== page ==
In the end, here is where we landed (click the image below):
To make sure your values don’t just collect dust, or hang on the wall, you have to find ways to work them into how your company operates day to day.
Here are some of the ways we use our values at SoapBox:
- Recruiting — during interviews, we often pull up the employee handbook and use it as a checklist. The values in the handbook become the pattern that we are trying to match against. What I find amazing is the sheer variety of ways people can display a value. For instance, our value “Win Win Don’t Lose” can evoke stories from sports, university, working in the non-profit sector, or even battling an illness. Very different backgrounds and experience. Same quality.
- Onboarding — this is an obvious one, but still worth mentioning. As part of everyone’s first day we take a full hour to cover our values, and dive into some of the colourful stories behind them. This is also a great way to give people a dose of company history at the same time.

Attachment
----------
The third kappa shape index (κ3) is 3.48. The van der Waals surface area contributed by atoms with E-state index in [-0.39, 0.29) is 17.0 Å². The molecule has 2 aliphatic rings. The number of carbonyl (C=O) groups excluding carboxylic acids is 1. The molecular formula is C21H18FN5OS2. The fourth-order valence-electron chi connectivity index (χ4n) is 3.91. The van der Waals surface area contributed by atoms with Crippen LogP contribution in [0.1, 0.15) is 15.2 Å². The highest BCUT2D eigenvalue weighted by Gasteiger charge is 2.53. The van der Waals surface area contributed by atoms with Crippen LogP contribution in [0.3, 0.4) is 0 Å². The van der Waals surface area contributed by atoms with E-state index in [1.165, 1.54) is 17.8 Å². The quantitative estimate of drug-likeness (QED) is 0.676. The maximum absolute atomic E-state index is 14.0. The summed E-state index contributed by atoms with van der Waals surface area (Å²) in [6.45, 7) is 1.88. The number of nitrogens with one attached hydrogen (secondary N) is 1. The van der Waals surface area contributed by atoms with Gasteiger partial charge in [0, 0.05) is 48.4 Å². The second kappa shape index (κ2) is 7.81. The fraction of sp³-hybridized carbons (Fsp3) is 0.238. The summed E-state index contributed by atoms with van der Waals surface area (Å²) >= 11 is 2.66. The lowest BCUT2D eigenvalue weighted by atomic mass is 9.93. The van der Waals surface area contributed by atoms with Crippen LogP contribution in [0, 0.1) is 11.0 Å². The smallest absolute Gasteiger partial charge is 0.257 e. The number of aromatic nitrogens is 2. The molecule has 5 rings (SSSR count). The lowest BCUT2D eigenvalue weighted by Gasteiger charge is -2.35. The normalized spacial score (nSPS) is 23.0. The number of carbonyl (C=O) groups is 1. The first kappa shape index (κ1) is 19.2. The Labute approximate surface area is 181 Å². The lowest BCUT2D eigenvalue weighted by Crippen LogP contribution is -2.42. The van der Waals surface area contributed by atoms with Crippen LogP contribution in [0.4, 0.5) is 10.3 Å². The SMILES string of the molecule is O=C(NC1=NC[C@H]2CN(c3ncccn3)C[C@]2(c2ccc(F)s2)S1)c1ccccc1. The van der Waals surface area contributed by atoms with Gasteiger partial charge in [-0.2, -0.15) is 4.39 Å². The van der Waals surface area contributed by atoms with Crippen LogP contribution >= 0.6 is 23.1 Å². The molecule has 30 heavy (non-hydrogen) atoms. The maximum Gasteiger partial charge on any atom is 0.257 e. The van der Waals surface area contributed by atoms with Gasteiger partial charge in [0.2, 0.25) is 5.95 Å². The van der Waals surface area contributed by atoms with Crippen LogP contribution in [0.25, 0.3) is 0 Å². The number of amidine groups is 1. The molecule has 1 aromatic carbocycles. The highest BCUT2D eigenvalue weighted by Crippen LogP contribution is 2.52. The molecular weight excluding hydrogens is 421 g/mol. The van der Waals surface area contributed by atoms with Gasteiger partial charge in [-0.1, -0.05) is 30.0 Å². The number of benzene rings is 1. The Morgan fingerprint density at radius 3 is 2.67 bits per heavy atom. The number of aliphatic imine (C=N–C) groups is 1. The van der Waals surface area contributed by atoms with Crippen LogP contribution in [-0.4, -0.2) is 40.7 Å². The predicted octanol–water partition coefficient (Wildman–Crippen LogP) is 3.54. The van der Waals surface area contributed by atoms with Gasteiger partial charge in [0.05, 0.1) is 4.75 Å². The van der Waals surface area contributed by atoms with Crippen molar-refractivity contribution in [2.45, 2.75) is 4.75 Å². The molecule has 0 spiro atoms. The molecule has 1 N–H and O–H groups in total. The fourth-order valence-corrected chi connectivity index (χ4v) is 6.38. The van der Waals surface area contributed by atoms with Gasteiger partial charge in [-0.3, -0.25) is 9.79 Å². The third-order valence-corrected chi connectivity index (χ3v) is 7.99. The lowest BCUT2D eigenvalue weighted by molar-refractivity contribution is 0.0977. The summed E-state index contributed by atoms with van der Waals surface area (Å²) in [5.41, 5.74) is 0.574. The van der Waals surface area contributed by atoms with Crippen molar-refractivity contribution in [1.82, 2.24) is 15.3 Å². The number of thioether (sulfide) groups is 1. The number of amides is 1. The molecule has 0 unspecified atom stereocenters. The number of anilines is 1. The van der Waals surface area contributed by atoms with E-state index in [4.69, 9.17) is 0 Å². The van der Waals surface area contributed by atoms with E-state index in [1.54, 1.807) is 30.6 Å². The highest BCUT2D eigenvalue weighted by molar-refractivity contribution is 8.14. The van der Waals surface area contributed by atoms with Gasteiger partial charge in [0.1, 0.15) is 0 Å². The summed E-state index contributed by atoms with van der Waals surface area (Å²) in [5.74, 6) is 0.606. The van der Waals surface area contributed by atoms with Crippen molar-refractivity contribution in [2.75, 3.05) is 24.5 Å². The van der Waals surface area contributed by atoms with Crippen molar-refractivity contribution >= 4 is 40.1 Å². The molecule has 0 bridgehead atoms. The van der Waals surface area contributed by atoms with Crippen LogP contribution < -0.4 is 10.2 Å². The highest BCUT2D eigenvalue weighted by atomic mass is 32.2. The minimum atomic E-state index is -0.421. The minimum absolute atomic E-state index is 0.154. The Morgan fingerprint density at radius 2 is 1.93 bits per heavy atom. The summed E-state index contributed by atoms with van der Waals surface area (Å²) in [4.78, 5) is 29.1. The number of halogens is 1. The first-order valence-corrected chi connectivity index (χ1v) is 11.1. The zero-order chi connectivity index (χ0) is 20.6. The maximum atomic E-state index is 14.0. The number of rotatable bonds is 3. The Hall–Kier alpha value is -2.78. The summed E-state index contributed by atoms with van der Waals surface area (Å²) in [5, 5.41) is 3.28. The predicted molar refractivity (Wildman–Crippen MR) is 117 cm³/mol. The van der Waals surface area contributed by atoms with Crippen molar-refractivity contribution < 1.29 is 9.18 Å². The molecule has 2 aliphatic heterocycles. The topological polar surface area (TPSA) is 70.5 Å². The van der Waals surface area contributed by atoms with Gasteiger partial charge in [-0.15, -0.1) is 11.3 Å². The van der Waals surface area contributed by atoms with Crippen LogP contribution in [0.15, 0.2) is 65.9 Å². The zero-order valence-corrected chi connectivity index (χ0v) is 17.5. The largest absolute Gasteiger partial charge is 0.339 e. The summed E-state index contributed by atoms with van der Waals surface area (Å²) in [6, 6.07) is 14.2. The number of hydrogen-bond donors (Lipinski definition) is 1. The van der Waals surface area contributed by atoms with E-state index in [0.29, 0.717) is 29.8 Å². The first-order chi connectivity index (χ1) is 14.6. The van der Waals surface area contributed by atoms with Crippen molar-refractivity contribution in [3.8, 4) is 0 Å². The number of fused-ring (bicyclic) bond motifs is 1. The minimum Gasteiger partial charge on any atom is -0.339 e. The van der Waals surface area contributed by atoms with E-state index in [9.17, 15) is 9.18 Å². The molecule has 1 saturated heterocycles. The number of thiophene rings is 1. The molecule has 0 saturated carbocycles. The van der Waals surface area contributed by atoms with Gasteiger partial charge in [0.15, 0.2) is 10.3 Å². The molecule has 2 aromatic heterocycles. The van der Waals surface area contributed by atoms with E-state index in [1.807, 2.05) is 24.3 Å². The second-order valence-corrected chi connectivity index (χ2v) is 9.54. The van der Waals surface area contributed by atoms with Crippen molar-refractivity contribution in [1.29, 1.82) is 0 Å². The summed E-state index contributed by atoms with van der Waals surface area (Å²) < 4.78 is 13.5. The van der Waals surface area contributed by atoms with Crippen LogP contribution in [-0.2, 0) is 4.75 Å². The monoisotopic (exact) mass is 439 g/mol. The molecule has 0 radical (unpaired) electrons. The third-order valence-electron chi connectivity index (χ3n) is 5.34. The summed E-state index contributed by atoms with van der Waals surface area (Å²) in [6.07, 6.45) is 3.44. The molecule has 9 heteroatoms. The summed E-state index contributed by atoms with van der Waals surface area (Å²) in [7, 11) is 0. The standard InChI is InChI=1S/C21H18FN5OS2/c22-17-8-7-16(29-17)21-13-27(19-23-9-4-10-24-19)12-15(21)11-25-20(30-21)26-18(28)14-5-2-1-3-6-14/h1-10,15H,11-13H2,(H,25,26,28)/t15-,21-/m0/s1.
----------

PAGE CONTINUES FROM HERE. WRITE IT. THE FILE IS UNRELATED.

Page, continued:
- Decision Making — as your company grows, you will undoubtedly be faced with many tough decisions. The kind of decisions that you can argue both sides. It is in these situations that your values really add….ahem…value.
- Scaling Culture — as a founder, one of my ultimate goals is to develop people so that they care as much as I do — and about the same things. When employees internalize the company’s values, they start to make decisions less like employees, and more like owners. Company culture is heavily influenced by the founders and early team.
Culture, more than anything else, will determine the long-term success of your company. Utilizing your company values is the single most effective way to bring your culture to life. In our experience, discovering and defining your values is about finding the balance between your history and your future; between who you are, and who you want to be.
It’s a special thing to get to work with a group of people all committed to the same clear values; it feels different.
It feels like we always hoped it would.